How ten years of changes have impacted security

Ten years ago, you could kind of get away with not paying much attention to security. This worked if you were not in certain sectors or didn’t have a certain profile, and if you were lucky. Until a few years ago.

For everyone, the impact of potential security incidents has increased. Worse: their likelihood has also increased. What are the changes that caused this? In our view, they roughly fall into three buckets. Changes in regulations, on the defenders’ side and on the attackers’ side. We’ll discuss these changes below.

Changes in the regulatory landscape

Regulation of cybersecurity activities in the private sector has increased in the past decade with the following notable examples.

  • In 2016, The Dutch National Bank introduced TIBER, the CBEST inspired testing framework for financial institutions, which was later adopted at EU level and also inspired spin-offs such as the Zorro framework for the healthcare sector, which is in early stages right now.

  • 2016 also saw the introduction of the NIS directive, the scope of which included operators of essential services and digital service providers.

  • In 2019, the GDPR was implemented in the Netherlands. The privacy regulation also includes a few articles that also relate to security, as well as potentially hefty fines in case of non-compliance and/or incidents.

  • Most recently, in 2022, the Digital Operations Resilience Act (DORA) was adopted, which will apply to the financial services industry and will come into effect in 2025 in the Netherlands.

  • And soon, NIS will be superseded by NIS2, with a wider scope and stricter rules.

Regulations function as sticks: they increase the pain of incidents or non-compliance. The effect of the changes described above is that organisations under oversight will see increasingly strict rules, and many organisations that previously operated without oversight, now do. For most organisations this will mean an increased focus on governance and preventive measures.

Changes in attack surface

Our collective attack surface has also changed over the years. The most notable change is that slowly, but steadily, organisations have been moving parts of their operation to the cloud. From early and easily adopted SaaS-solutions (email, CRMs etc) to more complex situations where whole infrastructures have been moved into the cloud.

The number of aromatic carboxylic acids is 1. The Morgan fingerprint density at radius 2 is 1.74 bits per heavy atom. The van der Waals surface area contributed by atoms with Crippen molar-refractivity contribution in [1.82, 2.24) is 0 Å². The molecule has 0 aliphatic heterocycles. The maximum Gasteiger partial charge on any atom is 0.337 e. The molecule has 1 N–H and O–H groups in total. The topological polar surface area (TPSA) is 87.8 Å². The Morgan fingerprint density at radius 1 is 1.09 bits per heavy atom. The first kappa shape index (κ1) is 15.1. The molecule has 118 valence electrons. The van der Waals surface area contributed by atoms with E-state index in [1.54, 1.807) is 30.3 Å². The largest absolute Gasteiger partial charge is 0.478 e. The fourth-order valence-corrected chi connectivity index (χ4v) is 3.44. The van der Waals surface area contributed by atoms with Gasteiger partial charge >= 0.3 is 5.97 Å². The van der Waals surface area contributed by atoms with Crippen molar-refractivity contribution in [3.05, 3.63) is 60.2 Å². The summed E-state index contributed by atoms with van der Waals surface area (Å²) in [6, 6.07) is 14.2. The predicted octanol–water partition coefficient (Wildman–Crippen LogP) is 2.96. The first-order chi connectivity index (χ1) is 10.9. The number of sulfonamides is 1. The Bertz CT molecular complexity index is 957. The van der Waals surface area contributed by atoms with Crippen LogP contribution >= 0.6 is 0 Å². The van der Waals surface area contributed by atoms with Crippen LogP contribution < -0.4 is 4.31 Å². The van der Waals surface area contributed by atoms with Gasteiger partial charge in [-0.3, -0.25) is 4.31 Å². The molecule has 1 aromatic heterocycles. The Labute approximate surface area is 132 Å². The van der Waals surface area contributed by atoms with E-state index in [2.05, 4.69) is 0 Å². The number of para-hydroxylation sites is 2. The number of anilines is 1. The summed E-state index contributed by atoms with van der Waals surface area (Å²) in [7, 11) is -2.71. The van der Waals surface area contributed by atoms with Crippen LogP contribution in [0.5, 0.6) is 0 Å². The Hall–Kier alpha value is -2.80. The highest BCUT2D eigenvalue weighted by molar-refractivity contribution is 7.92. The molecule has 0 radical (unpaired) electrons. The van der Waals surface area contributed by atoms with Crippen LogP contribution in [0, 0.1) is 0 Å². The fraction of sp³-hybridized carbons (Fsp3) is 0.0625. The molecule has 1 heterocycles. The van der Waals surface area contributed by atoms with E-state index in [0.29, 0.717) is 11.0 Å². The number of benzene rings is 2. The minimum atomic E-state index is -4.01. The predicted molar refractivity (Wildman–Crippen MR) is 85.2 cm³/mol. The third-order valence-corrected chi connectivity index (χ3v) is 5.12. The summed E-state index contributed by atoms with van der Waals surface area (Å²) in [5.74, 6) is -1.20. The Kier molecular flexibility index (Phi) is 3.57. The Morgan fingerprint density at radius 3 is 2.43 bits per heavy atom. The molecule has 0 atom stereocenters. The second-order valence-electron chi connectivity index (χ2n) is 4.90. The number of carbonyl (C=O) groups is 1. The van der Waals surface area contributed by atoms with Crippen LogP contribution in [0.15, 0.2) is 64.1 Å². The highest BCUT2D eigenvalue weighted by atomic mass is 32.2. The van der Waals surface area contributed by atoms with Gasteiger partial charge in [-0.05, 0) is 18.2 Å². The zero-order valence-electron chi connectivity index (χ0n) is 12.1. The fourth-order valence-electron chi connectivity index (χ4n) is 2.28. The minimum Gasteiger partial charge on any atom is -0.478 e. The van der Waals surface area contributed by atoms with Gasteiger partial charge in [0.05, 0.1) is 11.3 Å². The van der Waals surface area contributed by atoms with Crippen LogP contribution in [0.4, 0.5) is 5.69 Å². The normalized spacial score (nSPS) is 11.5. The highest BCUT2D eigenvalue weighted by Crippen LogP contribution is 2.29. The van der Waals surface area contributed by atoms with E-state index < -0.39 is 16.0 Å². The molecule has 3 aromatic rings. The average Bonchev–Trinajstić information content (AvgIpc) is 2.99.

Often “moving to the cloud” has a positive effect on your attack surface: compare having to manage your own Exchange servers to a Microsoft 365 subscription. From a security point of view most organisations don’t have a lot of reason to choose the former. But also on the Iaas and Paas side, moving to the cloud is often a net positive. In general, cloud providers are more on top of things than most of their customers.

Another net positive is the adoption of no code and low code build environments. These have resulted in less vulnerable applications. Of course, they are not absolutely hands off, and there are still configurations to take care of and business logic to get right. But overall, these represent a positive change.

Other developments have been a net negative.

  • More organisations produce more code that changes more often. This is great for business but introduces security risks even with a rock solid SDLC in place.

  • Infrastructure changes are easier when done in the cloud (as compared to bare metal), which means infrastructures tend to be a more fluid now than they used to be.

  • Increased automation and integration mean more APIs. Added up: an attack surface that increases and changes more often. And this means an increased likelihood of incidents.

Changes in threats

The most impactful changes happened on the side of financially motivated threat actors. Ten years ago, many attackers either targeted banks’ customers and stole their money using banking trojans or attacked organizations and aimed for credit card information or PII. The emergence of ransomware around 2012 was a game changer in the field. It allowed for relatively good return on investment and with the use of virtual currencies such as bitcoin, they moved their transactions out of the financial system. Ransomware was successful and exploded in the criminal scene.

On top of this came the pivot in 2017 and 2018 to extorting organisations rather than individuals at home. Gone were the days of a criminal carrying out an attack for 400 dollars. Extorting an organisation could net you a few hundred K (the early days) to a few million (right now). Serious return on investment. Since then, criminals have added the threat of exposing confidential information as a second method of extortion. And most recently as a third method, extorting their victim’s clients or customers with the threat of exposing sensitive information that pertains to them.

The impact on the world can hardly be overstated. Ransomware changed from a consumer-grade threat to one that could affect any organisation, anywhere, anytime. Now, in 2023, ransomware is still the number 1 threat for most organisations. A threat with devastating consequences once it materializes.

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